Please stop covering “Like a Prayer.”
Please stop covering “Like a Prayer.”
It’s hard to believe, but it’s that time of year again: the 2011 Grammy Awards air this Sunday at 8 p.m. Eastern. Country music has its hand in the Grammy pot via major nominations for Lady Antebellum, performances by Miranda Lambert, Lady A and Martina McBride, and appearances by Keith Urban, Zac Brown, Blake Shelton and Kris Kristofferson. We’ve picked and predicted the awards below – chime in with your own thoughts, and stop by on Sunday night for our live blog!
How are country artists faring? Let’s take a look at cumulative sales for current albums. Sales are rounded to the nearest hundred.
Top Selling Current Country Albums
There was a lot of good music out there in 2010, provided you knew where to look. Sometimes, you could even find it on the radio. Here are the top ten albums of 2010, according to our staff:
With the charisma of Clay Walker and the chops of George Strait, Easton Corbin sauntered onto the mainstream country music scene with a hit song that –refreshingly– name-checked “country” in all the right ways. He needs no such affirmation, though, as his debut album is a collection of effortlessly neo-traditionalist songs, ripe with sincerity. It’s fair to compare Corbin to his obvious influences, but there’s something about the natural, youthful effervescence he brings to his music that makes it sparkle all on its own. – Tara Seetharam
Our look back at the year’s best singles comes to a close, with unprecedented CU consensus at the top of the list. The top two singles of the year were ranked in that order by three of our four writers, and both appeared in the top ten of the fourth writer.
Here’s our ten best of 2010:
The Best Singles of 2010, Part 4: #10-#1
Draw Me a Map
Bentley is getting a lot of deserved attention for sonically diverging from the mainstream to create a bluegrass inspired album. It’s an excellent album, but to his credit “Draw Me A Map” isn’t so far removed from some of the unreleased songs on his first two mainstream projects; It’s just that he gets to shine a finer focus on it for this album, therefore, this seemingly subversive song for radio gets to be released. The inspired blend of Bentley’s ragged voice with Alison Krauss’ angelic voice takes the song to an even sweeter level. – Leeann Ward
Robert Louis Stevenson once remarked that “Hope lives on ignorance; open-eyed Faith is built upon a knowledge of our life, of the tyranny of circumstance and the frailty of human resolution.” He was talking, in context, about marriage. The truth is that no one enters a relationship completely free of burden, and only by submitting to the complications of that truth can we avoid being ruled by them. Wright, for her part, manages the task with simple, earnest grace, probably strengthening her relationship through mere acknowledgment of its inherent weakness. – Dan Milliken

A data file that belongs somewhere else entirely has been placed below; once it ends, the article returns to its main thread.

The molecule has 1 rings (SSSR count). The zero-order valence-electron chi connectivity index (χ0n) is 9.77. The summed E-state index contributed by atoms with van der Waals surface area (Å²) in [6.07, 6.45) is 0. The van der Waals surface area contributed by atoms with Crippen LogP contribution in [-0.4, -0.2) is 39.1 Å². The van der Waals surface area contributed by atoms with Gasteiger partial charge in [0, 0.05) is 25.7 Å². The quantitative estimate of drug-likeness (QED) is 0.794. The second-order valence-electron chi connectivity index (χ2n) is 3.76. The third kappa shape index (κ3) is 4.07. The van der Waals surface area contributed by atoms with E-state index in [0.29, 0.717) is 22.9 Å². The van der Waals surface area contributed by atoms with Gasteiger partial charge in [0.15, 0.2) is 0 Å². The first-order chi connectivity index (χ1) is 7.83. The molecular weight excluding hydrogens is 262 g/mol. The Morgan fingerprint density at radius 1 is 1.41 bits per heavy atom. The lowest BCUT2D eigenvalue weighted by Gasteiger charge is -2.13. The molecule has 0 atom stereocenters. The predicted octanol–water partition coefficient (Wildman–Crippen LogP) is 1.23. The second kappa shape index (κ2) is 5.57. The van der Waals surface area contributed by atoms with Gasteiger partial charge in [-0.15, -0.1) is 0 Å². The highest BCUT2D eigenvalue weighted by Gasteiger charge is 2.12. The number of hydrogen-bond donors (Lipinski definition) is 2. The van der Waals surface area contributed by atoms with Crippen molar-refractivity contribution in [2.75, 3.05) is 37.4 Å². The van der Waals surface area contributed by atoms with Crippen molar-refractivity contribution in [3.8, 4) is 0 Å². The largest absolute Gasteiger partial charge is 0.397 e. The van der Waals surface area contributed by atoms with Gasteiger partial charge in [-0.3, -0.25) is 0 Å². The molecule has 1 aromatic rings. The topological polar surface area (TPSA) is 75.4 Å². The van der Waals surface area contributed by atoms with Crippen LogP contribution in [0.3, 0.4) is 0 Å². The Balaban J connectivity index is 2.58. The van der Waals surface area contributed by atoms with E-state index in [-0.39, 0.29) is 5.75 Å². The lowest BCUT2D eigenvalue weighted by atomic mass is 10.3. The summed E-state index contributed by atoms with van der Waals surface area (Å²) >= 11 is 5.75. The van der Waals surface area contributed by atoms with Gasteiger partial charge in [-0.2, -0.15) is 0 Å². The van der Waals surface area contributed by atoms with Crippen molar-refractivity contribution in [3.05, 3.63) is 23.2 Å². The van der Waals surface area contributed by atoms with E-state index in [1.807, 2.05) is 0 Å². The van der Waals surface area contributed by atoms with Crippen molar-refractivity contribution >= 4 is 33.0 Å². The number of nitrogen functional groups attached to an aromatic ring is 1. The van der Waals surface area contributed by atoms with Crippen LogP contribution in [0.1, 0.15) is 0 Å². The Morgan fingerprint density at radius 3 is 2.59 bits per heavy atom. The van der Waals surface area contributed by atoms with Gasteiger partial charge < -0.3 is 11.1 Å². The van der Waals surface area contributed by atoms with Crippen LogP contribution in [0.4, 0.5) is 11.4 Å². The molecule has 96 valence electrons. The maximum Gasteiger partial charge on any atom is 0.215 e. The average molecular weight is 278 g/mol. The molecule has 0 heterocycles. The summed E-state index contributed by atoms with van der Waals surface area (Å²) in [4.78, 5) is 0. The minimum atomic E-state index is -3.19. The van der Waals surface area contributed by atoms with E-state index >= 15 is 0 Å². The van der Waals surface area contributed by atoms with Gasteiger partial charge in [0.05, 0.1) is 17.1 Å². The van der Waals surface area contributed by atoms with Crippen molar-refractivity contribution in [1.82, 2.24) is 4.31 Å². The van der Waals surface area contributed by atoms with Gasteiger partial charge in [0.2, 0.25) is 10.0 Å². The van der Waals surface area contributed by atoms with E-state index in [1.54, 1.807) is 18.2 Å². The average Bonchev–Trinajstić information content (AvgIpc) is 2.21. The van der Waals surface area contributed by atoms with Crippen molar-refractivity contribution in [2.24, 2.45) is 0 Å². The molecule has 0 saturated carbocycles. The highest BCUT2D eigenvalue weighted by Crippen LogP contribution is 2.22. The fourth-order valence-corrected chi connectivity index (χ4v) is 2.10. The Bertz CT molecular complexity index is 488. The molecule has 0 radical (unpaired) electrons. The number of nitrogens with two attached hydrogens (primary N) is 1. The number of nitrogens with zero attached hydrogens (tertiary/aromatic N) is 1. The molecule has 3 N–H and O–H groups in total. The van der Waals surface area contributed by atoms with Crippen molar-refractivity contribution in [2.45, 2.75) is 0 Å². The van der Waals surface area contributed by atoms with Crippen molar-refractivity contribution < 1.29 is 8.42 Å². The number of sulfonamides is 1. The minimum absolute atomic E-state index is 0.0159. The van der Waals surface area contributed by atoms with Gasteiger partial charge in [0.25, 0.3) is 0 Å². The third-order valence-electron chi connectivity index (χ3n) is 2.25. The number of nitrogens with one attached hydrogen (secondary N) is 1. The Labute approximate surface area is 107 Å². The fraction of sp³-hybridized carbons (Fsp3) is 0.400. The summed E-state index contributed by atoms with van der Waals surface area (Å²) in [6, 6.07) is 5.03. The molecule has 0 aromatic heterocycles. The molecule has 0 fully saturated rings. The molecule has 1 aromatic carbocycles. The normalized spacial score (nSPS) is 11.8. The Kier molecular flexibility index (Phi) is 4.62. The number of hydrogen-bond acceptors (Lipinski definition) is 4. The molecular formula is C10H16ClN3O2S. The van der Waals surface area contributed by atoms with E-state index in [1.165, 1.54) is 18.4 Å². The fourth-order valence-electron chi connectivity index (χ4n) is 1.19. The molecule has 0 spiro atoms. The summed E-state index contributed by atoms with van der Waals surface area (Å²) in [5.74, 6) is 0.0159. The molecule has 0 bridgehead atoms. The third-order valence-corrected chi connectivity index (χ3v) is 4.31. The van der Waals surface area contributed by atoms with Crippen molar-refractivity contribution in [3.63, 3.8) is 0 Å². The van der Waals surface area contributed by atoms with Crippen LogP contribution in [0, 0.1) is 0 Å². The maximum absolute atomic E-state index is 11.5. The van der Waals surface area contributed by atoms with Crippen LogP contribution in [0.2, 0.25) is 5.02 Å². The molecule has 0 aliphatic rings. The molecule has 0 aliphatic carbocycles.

Here are the ten singles that were almost the best of the year:
The Best Singles of 2010, Part 3: #20-#11
Poised, calculated and ferocious all at once, Rimes’ performance captures the exact persona of the scorned “ex-wives and old girlfriends” she sings of. It’s a wiser, cooler revenge anthem than we’ve heard in awhile, and it takes the crown for the year’s most fabulous opening line: “Who’d have guessed that Aqua Net could start a fire with a single cigarette?” – Tara Seetharam
What Do You Want
A contemporary spin on the standard country theme of heartache, “What Do You Want” owes its brilliance to its perfect storm of elements: The raw honesty of Niemann’s plea (“I get so tired of living like this/I don’t have the time/Neither do my friends”). The hollow, pulsing arrangement that mirrors his cycle of pain. The killer vocal performance, soaked in emotional fatigue. Each element draws out the potency of the next, culminating in one of the most captivating releases of the year. – TS
When the nominees were announced in August for the 44th annual CMA Awards, they sparked a firestorm of headlines —and thoughtful commentary by critics and fans alike— thanks to the CMA voters’ surprisingly bold moves. It’s all about change this year, as the voters revamped the ballot with a slew of fresh faces in almost all of the big categories.
How will it all play out? We’ll know for sure on Wednesday at 8pm Eastern, but before Gwenyth Paltrow throws on her cowboy boots, check out our staff picks and predictions and join the discussion in the comments below. And be sure to drop by Wednesday night for all of the CU live blog madness!
Nashville takes over Vegas this Sunday for the 45th Annual Academy of Country Music Awards, and it could actually be an interesting night. Eight acts are vying for Entertainer of the Year, one trio is poised to sweep the show, and a certain artist’s performance may solidify her as Music Row’s Lady Gaga. We’ll find out for sure Sunday at 8 pm Eastern, but in the meantime, we’ve picked ‘em and predicted ‘em. Sound off in the comments below.
I’ve gotten so used to being bored by mainstream country music that listening to “Little White Church” was a bit of a jolt. Thematically, it’s essentially the country spin on “Single Ladies (Put a Ring On It)”, though it could hardly be called derivative.
I’m having trouble singling out what I like about the song the most. First, it’s refreshing to hear those harmonies again, which quite frankly make Lady Antebellum sound like amateurs in comparison. But the instrumentation is just as fresh as the harmonies. They both zig when you expect them to zag. Hand claps appear out of nowhere but don’t sound out of place. There’s a guitar riff before the final verse that just sounds so frickin’ cool, but before you can fully digest it, the vocals are back and suddenly incorporating a dry whisper. It sounds pretty frickin’ cool, too.
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